A muddy understanding of how things work is typical of beginners, but it is all too often a problem with experienced programmers if they are not curious and do not take time to learn how things work beyond their immediate job’s needs.
To write reliable code, you must be able to anticipate problems, not just patch individual use cases. I am shocked by the number of times I see code that puts the program in a broken state when a very likely error happens.
I recently reviewed some code that made an HTTP request to notify a server of a state change in which the programmer assumed the HTTP request would always succeed. If it failed, (and we know how often HTTP requests fail), the record was put into an invalid state. The questions they should have asked when writing this code are: What happens if this fails? Is there another opportunity to send the notification? When is the correct time to record the state change? Careful programmers think through the possible states and transitions of their program.
sleep(), cron jobs, or
setTimeout is almost always wrong because it typically means you are waiting for a task to finish and don’t know how long it will take. What if it takes longer than you expect? What if the scheduler gives resources to another program? Will that break your program? It may take a little bit of effort to rig a proper event, but it is always worth it.
Another common mistake I see is generating a random file or identifier and hoping that collisions will never happen. It is reasonable for an unlikely event to cause an error, but it is not ok if that puts your program in an unusable state. For example, if a successful login generates a session token and it collides with another token, you could reject the login and have the user try again. It is a freak accident that slightly inconveniences the user. On the other hand, what if you generate storage files with random names and you have a collision? You just lost someone’s data! “This probably won’t happen” is not a strategy for writing reliable code.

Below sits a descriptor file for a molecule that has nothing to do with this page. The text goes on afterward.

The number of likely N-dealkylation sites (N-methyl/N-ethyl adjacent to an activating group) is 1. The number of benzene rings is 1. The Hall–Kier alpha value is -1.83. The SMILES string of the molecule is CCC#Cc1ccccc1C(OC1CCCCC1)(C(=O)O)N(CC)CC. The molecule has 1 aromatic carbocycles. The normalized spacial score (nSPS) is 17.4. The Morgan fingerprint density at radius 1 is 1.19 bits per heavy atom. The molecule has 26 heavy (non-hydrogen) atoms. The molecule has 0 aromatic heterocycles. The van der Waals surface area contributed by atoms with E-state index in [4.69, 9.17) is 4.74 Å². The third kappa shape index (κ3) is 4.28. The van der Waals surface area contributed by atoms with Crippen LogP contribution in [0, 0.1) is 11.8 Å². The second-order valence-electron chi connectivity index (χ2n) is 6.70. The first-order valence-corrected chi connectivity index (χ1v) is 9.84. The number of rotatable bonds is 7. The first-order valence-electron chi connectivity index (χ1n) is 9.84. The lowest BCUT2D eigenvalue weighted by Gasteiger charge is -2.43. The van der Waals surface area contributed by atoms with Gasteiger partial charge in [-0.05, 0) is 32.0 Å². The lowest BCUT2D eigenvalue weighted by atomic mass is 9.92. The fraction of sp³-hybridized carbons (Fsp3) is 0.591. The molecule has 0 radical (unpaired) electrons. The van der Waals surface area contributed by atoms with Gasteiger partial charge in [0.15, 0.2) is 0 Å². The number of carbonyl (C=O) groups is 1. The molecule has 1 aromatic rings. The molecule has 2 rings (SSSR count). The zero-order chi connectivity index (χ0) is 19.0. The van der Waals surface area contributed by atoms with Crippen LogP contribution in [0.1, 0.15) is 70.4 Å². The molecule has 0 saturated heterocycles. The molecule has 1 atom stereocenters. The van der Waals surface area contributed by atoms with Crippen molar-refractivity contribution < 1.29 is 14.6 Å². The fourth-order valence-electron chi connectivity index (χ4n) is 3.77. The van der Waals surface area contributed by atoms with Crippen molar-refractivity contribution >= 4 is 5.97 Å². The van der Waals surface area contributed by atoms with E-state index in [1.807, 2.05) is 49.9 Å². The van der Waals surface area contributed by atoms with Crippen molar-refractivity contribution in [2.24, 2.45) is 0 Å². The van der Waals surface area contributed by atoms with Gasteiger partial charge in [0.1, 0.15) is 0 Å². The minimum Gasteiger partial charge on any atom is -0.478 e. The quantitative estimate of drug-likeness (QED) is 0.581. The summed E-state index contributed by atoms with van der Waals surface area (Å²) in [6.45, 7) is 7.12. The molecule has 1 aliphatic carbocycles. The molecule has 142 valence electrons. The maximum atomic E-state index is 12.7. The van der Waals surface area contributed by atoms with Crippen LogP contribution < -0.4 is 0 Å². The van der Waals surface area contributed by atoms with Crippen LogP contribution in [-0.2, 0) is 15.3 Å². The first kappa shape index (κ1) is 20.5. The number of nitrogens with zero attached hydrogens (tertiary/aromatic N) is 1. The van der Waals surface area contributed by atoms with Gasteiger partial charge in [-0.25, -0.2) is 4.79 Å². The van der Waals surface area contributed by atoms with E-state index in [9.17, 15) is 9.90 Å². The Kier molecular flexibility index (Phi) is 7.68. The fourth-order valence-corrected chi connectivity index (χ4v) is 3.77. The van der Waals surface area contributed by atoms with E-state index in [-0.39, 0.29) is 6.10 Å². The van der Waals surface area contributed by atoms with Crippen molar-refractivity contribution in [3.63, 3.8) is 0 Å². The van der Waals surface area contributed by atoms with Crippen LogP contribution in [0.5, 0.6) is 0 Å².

Unit testing can’t solve this problem either. It can help you stop and think about some inputs to write a test, but more than likely, the cases that you write tests are the ones you anticipated when you wrote the code! Unit testing cannot transform fragile code into reliable code.
Fragile code often results when you lack the experience to know what kinds of things can go wrong, but it can also be the result of a long career of maintaining existing codebases. When working on a large existing system, you typically fix individual bugs and aren’t rewarded by your bosses for improving the system as a whole. You learn that programming is a never-ending patch. Increasing the
sleep() time may fix the bug today, but never solve the underlying issue.
Even when armed with the other two skills, it’s hard to be effective unless you can organize code into a system that makes sense. I believe OOP and relational database get a lot of flack because programmers tend to be bad at design, not because they are broken paradigms. You simply can’t create rigid classes, schemas, and hierarchies without thinking them through. Design itself is too broad a topic to explore in this article (read Fred Brooks), so I want to focus on a few specific attributes that well-designed software tends to have.